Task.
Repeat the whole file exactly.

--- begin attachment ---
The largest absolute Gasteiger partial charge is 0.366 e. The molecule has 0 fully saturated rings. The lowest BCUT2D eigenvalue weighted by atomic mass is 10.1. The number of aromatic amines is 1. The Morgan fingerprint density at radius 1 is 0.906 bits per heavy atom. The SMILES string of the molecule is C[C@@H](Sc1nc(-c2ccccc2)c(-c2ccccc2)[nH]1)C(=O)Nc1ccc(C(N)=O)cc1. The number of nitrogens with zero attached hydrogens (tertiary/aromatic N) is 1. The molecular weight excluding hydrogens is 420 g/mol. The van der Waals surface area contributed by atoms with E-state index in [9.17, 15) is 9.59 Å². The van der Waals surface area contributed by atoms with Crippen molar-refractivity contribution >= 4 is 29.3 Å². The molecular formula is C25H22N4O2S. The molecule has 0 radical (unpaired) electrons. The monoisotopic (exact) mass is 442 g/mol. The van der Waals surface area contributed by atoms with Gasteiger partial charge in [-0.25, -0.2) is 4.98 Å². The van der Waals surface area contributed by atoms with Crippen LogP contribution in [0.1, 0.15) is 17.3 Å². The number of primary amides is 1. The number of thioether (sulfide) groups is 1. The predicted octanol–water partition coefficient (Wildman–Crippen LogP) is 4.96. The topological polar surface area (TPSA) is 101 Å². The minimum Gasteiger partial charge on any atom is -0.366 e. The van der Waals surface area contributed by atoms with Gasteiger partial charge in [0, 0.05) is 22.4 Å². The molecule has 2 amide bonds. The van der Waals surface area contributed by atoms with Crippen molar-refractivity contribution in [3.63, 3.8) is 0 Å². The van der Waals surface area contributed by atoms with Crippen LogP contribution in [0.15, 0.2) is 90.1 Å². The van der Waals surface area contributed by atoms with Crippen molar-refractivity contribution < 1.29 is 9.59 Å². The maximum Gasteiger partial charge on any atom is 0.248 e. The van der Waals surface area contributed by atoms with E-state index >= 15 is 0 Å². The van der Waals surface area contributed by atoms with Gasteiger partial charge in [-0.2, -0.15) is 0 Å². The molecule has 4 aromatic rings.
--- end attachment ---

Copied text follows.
The largest absolute Gasteiger partial charge is 0.366 e. The molecule has 0 fully saturated rings. The lowest BCUT2D eigenvalue weighted by atomic mass is 10.1. The number of aromatic amines is 1. The Morgan fingerprint density at radius 1 is 0.906 bits per heavy atom. The SMILES string of the molecule is C[C@@H](Sc1nc(-c2ccccc2)c(-c2ccccc2)[nH]1)C(=O)Nc1ccc(C(N)=O)cc1. The number of nitrogens with zero attached hydrogens (tertiary/aromatic N) is 1. The molecular weight excluding hydrogens is 420 g/mol. The van der Waals surface area contributed by atoms with E-state index in [9.17, 15) is 9.59 Å². The van der Waals surface area contributed by atoms with Crippen molar-refractivity contribution >= 4 is 29.3 Å². The molecular formula is C25H22N4O2S. The molecule has 0 radical (unpaired) electrons. The monoisotopic (exact) mass is 442 g/mol. The van der Waals surface area contributed by atoms with Gasteiger partial charge in [-0.25, -0.2) is 4.98 Å². The van der Waals surface area contributed by atoms with Crippen LogP contribution in [0.1, 0.15) is 17.3 Å². The number of primary amides is 1. The number of thioether (sulfide) groups is 1. The predicted octanol–water partition coefficient (Wildman–Crippen LogP) is 4.96. The topological polar surface area (TPSA) is 101 Å². The minimum Gasteiger partial charge on any atom is -0.366 e. The van der Waals surface area contributed by atoms with Gasteiger partial charge in [0, 0.05) is 22.4 Å². The molecule has 2 amide bonds. The van der Waals surface area contributed by atoms with Crippen molar-refractivity contribution in [3.63, 3.8) is 0 Å². The van der Waals surface area contributed by atoms with Crippen LogP contribution in [0.15, 0.2) is 90.1 Å². The van der Waals surface area contributed by atoms with Crippen molar-refractivity contribution < 1.29 is 9.59 Å². The maximum Gasteiger partial charge on any atom is 0.248 e. The van der Waals surface area contributed by atoms with E-state index >= 15 is 0 Å². The van der Waals surface area contributed by atoms with Gasteiger partial charge in [-0.2, -0.15) is 0 Å². The molecule has 4 aromatic rings.